Is There Such a Thing as a Normal Orgasm? first appeared on WalkerThornton.com
I saw the question, Are your orgasms normal? online this week and decided to share my thoughts on orgasms. First of all, let’s start with a working definition.
Here’s how Kinkly.com defines the female orgasm:
“A female orgasm can be achieved in a number of ways, but for up to 80 percent of women, getting there requires direct clitoral stimulation. Orgasms can also be achieved via vaginal or G-spot stimulation. When a woman has an orgasm, she usually has body and pelvic contractions as well as vocalizations accompanied by intense pleasure. The female orgasm usually lasts longer than the male orgasm; women are also capable of having several orgasms in a row.”
Every orgasm is unique.
Just as each of us sneeze in a distinctive way, our orgasms are different too. Some of us have vaginal orgasms with no external stimulation, some of us require clitoral stimulation and some of us have never had an orgasm.
It can be a quick fluttering sensation or a head-to-toe body quaking experience that seems to last for minutes. We may feel hot and out of breath, we may scream, laugh, cry or remain silent. An orgasm usually involves contractions of the vagina and pelvic area which can be felt by you and a partner. There are women who can orgasm through touch on other body parts—nonsexual touch that does not involve in sexual activity—for example, when getting a massage.
When we base our notion of orgasm on movie sex we are likely to feel inadequate. What we see is not representative of how most women achieve orgasms. And, yet we somehow think it is our fault. If it’s anyone’s ‘fault’ lets blame it on a society that over-sensationalizes sex, fails to provide adequate sex education, and shames women for having sexual desire.
Having an orgasm is difficult for many women, for any number of reasons.
- We don’t know our bodies or what gives us sexual pleasure.
- We don’t feel comfortable talking about it to our partner.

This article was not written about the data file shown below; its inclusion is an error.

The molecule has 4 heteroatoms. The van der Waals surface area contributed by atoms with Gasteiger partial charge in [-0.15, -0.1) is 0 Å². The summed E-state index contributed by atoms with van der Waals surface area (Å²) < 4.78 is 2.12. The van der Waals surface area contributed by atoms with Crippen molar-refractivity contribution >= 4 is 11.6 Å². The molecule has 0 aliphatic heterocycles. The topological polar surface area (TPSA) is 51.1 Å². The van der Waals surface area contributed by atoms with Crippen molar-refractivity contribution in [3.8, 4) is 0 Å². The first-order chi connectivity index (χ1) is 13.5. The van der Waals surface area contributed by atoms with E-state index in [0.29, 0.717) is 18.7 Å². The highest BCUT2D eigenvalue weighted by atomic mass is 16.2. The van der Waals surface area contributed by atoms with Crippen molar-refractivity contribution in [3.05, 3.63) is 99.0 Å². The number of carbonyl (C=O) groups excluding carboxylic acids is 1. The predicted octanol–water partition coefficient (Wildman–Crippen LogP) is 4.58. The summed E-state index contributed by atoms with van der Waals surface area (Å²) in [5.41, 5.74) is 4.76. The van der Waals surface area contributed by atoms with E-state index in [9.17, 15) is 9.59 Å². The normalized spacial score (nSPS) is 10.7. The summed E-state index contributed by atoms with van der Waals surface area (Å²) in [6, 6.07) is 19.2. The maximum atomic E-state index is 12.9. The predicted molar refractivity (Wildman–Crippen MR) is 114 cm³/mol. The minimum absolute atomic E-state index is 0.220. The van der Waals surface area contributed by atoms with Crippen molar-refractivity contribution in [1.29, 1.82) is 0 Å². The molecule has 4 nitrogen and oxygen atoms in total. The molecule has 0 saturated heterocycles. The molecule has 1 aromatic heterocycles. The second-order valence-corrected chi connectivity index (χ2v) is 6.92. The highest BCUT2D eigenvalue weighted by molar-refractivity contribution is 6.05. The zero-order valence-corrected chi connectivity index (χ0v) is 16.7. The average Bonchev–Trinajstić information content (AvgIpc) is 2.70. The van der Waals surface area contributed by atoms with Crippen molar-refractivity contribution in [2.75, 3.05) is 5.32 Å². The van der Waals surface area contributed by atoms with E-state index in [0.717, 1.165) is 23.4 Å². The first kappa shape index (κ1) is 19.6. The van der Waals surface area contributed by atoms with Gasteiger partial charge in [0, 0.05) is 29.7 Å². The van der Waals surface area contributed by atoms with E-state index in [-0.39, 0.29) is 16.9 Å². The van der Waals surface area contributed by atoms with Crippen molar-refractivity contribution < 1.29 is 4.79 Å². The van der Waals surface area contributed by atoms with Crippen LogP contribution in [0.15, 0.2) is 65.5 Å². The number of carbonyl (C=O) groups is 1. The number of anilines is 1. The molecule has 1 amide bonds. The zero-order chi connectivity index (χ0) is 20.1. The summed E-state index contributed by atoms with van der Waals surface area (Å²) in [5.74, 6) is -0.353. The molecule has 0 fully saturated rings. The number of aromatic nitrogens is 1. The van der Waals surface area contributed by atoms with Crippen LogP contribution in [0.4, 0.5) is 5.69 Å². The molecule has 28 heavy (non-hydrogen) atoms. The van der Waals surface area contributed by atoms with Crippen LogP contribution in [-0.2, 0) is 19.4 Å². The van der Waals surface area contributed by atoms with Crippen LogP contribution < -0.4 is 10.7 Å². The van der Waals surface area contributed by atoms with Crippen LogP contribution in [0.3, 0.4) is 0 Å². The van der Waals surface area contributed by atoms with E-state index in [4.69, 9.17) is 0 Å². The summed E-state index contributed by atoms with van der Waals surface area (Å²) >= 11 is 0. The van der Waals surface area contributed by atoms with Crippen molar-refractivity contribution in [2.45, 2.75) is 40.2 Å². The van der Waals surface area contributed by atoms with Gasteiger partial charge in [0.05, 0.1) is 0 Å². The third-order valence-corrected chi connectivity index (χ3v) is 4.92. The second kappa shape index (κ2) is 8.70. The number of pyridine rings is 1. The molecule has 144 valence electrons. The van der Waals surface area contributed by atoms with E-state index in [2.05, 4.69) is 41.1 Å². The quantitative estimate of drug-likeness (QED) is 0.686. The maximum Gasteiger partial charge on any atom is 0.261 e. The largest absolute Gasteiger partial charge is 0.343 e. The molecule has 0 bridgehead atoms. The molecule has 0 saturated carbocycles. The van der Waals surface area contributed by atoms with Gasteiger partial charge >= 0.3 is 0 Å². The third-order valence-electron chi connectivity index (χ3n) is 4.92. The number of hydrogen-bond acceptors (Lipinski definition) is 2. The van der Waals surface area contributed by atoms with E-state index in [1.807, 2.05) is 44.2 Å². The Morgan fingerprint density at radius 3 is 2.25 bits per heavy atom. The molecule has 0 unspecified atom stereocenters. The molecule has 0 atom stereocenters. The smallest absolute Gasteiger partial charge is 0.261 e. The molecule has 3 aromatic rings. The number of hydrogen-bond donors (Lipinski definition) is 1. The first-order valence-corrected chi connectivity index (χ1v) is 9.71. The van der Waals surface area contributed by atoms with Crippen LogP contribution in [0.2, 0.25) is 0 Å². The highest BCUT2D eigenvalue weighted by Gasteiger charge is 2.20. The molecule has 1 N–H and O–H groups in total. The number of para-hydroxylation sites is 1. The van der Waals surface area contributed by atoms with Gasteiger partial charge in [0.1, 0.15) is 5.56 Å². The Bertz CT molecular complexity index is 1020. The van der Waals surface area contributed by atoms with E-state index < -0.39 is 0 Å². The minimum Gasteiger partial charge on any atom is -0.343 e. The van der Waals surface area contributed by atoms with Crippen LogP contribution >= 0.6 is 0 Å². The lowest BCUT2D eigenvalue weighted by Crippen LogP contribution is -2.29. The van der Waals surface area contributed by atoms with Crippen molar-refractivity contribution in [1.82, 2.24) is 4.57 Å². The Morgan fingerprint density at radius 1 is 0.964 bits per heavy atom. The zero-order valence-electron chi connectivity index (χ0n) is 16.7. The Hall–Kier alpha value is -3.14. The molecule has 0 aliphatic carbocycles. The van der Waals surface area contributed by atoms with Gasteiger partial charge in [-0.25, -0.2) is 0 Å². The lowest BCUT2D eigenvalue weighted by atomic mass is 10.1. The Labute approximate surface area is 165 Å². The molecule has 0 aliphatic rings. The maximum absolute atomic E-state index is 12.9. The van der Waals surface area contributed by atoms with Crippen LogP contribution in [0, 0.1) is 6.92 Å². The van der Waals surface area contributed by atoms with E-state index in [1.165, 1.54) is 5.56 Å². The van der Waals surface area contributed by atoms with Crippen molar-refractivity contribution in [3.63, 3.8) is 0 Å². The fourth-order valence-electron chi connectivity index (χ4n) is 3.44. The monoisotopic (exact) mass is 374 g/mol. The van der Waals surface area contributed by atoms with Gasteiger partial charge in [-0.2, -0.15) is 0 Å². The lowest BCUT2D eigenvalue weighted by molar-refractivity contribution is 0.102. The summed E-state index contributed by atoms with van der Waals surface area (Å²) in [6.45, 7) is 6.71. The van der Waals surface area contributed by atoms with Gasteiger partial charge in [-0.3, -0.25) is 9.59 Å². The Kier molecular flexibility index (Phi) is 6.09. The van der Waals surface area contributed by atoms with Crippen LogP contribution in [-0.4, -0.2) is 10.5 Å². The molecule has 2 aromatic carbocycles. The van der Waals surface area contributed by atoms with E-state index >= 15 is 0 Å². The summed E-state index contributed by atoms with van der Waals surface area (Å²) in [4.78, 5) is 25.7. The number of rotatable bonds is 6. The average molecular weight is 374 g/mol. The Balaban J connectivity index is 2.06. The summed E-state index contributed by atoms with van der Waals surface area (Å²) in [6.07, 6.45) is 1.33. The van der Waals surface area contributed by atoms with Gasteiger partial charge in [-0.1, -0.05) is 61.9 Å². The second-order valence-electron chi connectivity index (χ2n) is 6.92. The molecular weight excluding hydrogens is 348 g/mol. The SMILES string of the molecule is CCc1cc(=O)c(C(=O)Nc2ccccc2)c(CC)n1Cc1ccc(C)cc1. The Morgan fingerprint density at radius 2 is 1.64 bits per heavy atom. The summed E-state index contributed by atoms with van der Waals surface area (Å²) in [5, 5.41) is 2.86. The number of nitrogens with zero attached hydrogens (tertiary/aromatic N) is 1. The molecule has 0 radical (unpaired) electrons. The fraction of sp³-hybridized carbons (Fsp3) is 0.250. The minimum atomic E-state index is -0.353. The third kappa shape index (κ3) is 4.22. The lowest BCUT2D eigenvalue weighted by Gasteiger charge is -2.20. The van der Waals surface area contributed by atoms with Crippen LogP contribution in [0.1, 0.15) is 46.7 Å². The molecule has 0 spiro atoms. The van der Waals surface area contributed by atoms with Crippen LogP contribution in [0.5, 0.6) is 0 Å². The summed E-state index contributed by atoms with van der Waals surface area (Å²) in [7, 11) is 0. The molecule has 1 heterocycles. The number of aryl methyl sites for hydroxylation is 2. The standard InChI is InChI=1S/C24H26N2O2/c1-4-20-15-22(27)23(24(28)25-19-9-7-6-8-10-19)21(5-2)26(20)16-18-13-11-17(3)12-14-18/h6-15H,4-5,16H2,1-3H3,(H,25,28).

- Our partners don’t have enough experience with women’s bodies, or a good understanding of how to help us achieve orgasm.
- We take a passive role and assume ‘he’ will make us come, rather than being in charge of our own orgasms.
- And, when we get to the bedroom we are often so anxious about having the big O that we get too focused, too uptight, and we fail to relax.
Sex is a wonderful thing and having an orgasm is a delightful bonus, but it shouldn’t be the only good thing we experience during sex. The orgasm shouldn’t be viewed as a measure of our success. There is great pleasure in all the other aspects of a sexual encounter that we should be focusing on. This will sound rather simplistic, but it may be that by letting go of expectations, enjoying your partner’s touch, and being in tune with your body you’ll be more likely to have an orgasm.
One of the first articles I wrote on the female orgasm continues to draw readers from across the internet: Just What Does a Female Orgasm Feel Like. It barely touches the surface but it’s a good start. You might enjoy this one: Want Pleasure? Learn How to Become More Orgasmic. And, just in case you’re saying “I’m too old, it’s too late for me”, read this fabulous letter to Betty Dodson from a 62-year-old woman who just started self-pleasuring and is now having regular orgasms.
It is never too late to have a satisfying sexual life.
Thoughts? Does having a better understanding of the range of possibilities help you put your experience into perspective?